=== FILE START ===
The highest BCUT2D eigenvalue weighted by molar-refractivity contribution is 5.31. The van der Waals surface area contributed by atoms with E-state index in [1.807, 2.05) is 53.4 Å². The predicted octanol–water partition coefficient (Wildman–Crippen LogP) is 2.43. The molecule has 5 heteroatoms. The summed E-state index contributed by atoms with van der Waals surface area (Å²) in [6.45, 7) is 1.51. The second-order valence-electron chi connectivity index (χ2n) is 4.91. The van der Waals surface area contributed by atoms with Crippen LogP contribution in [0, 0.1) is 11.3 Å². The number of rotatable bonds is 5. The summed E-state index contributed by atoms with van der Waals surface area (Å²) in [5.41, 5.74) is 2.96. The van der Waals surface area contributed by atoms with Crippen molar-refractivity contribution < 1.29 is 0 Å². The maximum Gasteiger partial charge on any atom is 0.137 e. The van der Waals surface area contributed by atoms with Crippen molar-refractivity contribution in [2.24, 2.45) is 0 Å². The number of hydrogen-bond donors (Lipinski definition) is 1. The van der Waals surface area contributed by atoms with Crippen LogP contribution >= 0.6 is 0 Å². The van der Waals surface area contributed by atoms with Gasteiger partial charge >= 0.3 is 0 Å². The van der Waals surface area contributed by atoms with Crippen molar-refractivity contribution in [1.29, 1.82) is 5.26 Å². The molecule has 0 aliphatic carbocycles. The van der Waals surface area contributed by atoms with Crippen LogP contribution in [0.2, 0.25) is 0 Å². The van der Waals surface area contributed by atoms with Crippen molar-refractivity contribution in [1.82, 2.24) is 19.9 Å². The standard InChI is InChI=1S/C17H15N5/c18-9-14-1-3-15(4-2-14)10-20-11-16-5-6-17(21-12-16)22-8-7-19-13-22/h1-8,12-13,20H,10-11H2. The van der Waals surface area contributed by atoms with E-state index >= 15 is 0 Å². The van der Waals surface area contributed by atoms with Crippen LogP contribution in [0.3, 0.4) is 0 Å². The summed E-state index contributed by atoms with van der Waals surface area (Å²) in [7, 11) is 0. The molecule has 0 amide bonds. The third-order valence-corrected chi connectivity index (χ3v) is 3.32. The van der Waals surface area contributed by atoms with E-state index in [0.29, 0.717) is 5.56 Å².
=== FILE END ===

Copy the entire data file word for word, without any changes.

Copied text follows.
The highest BCUT2D eigenvalue weighted by molar-refractivity contribution is 5.31. The van der Waals surface area contributed by atoms with E-state index in [1.807, 2.05) is 53.4 Å². The predicted octanol–water partition coefficient (Wildman–Crippen LogP) is 2.43. The molecule has 5 heteroatoms. The summed E-state index contributed by atoms with van der Waals surface area (Å²) in [6.45, 7) is 1.51. The second-order valence-electron chi connectivity index (χ2n) is 4.91. The van der Waals surface area contributed by atoms with Crippen LogP contribution in [0, 0.1) is 11.3 Å². The number of rotatable bonds is 5. The summed E-state index contributed by atoms with van der Waals surface area (Å²) in [5.41, 5.74) is 2.96. The van der Waals surface area contributed by atoms with Crippen molar-refractivity contribution < 1.29 is 0 Å². The maximum Gasteiger partial charge on any atom is 0.137 e. The van der Waals surface area contributed by atoms with Crippen molar-refractivity contribution in [2.24, 2.45) is 0 Å². The number of hydrogen-bond donors (Lipinski definition) is 1. The van der Waals surface area contributed by atoms with Crippen LogP contribution >= 0.6 is 0 Å². The van der Waals surface area contributed by atoms with Gasteiger partial charge >= 0.3 is 0 Å². The van der Waals surface area contributed by atoms with Crippen molar-refractivity contribution in [1.29, 1.82) is 5.26 Å². The molecule has 0 aliphatic carbocycles. The van der Waals surface area contributed by atoms with Crippen LogP contribution in [0.2, 0.25) is 0 Å². The van der Waals surface area contributed by atoms with Crippen molar-refractivity contribution in [1.82, 2.24) is 19.9 Å². The standard InChI is InChI=1S/C17H15N5/c18-9-14-1-3-15(4-2-14)10-20-11-16-5-6-17(21-12-16)22-8-7-19-13-22/h1-8,12-13,20H,10-11H2. The van der Waals surface area contributed by atoms with E-state index >= 15 is 0 Å². The van der Waals surface area contributed by atoms with Crippen LogP contribution in [0.3, 0.4) is 0 Å². The summed E-state index contributed by atoms with van der Waals surface area (Å²) in [7, 11) is 0. The molecule has 0 amide bonds. The third-order valence-corrected chi connectivity index (χ3v) is 3.32. The van der Waals surface area contributed by atoms with E-state index in [0.29, 0.717) is 5.56 Å².